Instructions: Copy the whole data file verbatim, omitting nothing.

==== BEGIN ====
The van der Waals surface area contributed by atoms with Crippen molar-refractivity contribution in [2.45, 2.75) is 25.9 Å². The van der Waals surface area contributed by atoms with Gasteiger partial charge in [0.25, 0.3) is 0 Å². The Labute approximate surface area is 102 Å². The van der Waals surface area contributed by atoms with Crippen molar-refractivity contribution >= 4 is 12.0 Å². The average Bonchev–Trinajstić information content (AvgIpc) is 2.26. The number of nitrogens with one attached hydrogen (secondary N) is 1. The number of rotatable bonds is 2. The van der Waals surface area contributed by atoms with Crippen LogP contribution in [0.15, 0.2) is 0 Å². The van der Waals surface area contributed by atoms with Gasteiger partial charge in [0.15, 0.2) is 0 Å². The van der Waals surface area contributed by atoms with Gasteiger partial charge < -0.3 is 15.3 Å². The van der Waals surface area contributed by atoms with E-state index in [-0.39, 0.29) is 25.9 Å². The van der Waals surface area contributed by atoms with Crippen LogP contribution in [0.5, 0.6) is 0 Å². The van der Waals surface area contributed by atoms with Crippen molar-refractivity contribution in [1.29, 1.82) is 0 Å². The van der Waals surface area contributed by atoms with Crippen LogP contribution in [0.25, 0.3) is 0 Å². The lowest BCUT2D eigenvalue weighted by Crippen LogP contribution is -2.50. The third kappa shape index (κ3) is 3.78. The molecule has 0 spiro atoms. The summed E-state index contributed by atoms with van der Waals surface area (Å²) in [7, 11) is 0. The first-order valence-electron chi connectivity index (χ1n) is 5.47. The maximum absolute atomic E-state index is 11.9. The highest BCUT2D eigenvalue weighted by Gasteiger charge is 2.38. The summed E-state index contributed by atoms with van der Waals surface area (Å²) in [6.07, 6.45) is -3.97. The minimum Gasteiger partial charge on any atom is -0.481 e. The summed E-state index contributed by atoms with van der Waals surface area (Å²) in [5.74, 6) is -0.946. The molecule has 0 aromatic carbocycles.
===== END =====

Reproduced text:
The van der Waals surface area contributed by atoms with Crippen molar-refractivity contribution in [2.45, 2.75) is 25.9 Å². The van der Waals surface area contributed by atoms with Gasteiger partial charge in [0.25, 0.3) is 0 Å². The Labute approximate surface area is 102 Å². The van der Waals surface area contributed by atoms with Crippen molar-refractivity contribution >= 4 is 12.0 Å². The average Bonchev–Trinajstić information content (AvgIpc) is 2.26. The number of nitrogens with one attached hydrogen (secondary N) is 1. The number of rotatable bonds is 2. The van der Waals surface area contributed by atoms with Crippen LogP contribution in [0.15, 0.2) is 0 Å². The van der Waals surface area contributed by atoms with Gasteiger partial charge in [0.15, 0.2) is 0 Å². The van der Waals surface area contributed by atoms with Gasteiger partial charge < -0.3 is 15.3 Å². The van der Waals surface area contributed by atoms with E-state index in [-0.39, 0.29) is 25.9 Å². The van der Waals surface area contributed by atoms with Crippen LogP contribution in [0.5, 0.6) is 0 Å². The van der Waals surface area contributed by atoms with Crippen molar-refractivity contribution in [1.29, 1.82) is 0 Å². The van der Waals surface area contributed by atoms with Crippen LogP contribution in [0.25, 0.3) is 0 Å². The lowest BCUT2D eigenvalue weighted by Crippen LogP contribution is -2.50. The third kappa shape index (κ3) is 3.78. The molecule has 0 spiro atoms. The summed E-state index contributed by atoms with van der Waals surface area (Å²) in [7, 11) is 0. The first-order valence-electron chi connectivity index (χ1n) is 5.47. The maximum absolute atomic E-state index is 11.9. The highest BCUT2D eigenvalue weighted by Gasteiger charge is 2.38. The summed E-state index contributed by atoms with van der Waals surface area (Å²) in [6.07, 6.45) is -3.97. The minimum Gasteiger partial charge on any atom is -0.481 e. The summed E-state index contributed by atoms with van der Waals surface area (Å²) in [5.74, 6) is -0.946. The molecule has 0 aromatic carbocycles.